The biomechanical principle of motion relates to linear motion, velocity, speed, acceleration, and momentum. Motion is a movement that results from a force. In any physical activity, there are multiple forces and motions occurring. This could include angular motion around a joint or the motion of the whole body in various directions. The motion or movements of the body are often caused by forces produced by our muscles, but this is not always the case. For example, if an opposition player pushes you to the ground, the force has come from them, and not your own muscles.

Motion can be linear, angular or general. The type of motion is determined by the direction of movement. The only type of motion you are asked to understand is linear motion. However, in order to properly apply velocity, speed, acceleration, and momentum the other types of motion should also be defined.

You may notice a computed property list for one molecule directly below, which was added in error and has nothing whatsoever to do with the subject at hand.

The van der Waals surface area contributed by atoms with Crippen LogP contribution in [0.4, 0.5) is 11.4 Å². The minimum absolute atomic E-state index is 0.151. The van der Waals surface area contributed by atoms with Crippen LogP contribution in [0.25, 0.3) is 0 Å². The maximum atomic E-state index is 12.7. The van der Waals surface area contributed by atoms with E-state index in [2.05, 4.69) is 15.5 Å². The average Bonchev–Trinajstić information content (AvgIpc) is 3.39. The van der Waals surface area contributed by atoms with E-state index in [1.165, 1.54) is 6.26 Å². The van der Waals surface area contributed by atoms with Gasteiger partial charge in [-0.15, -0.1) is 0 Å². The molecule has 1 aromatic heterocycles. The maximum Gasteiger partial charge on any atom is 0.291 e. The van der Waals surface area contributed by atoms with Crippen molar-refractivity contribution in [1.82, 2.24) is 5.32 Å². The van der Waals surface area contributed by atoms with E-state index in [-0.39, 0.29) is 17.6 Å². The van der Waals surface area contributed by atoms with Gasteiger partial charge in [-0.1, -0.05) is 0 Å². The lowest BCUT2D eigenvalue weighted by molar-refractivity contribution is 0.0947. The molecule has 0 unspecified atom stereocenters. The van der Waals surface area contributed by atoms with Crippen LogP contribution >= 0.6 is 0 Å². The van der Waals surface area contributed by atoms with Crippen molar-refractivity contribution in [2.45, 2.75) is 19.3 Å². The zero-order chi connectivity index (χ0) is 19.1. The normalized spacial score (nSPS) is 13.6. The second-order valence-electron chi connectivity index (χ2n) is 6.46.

Angular motion is motion in a circular movement around a central point. Essentially every movement of your body at a joint is angular.

General motion is a combination of linear and angular motion, such as completing the 400m sprint.

The Preliminary PDHPE syllabus states the following for this dot point.

Students learn about:

  • motion
    • the application of linear motion, velocity, speed, acceleration, momentum in movement and performance contexts

Students learn to:

  • apply principles of motion to enhance performance through participation in practical workshops

Practice Exam Questions

What is the relationship between linear motion and superior times in 100m sprinting? 3 marks

Provide sporting examples where momentum, velocity, and acceleration interact to affect performance in a particular sport. 6 marks

Identify the similarities and differences between motion, velocity, speed, acceleration, and momentum using specific sporting examples. 8 marks


Brendan Burkett. Basic principles for understanding sport mechanics. at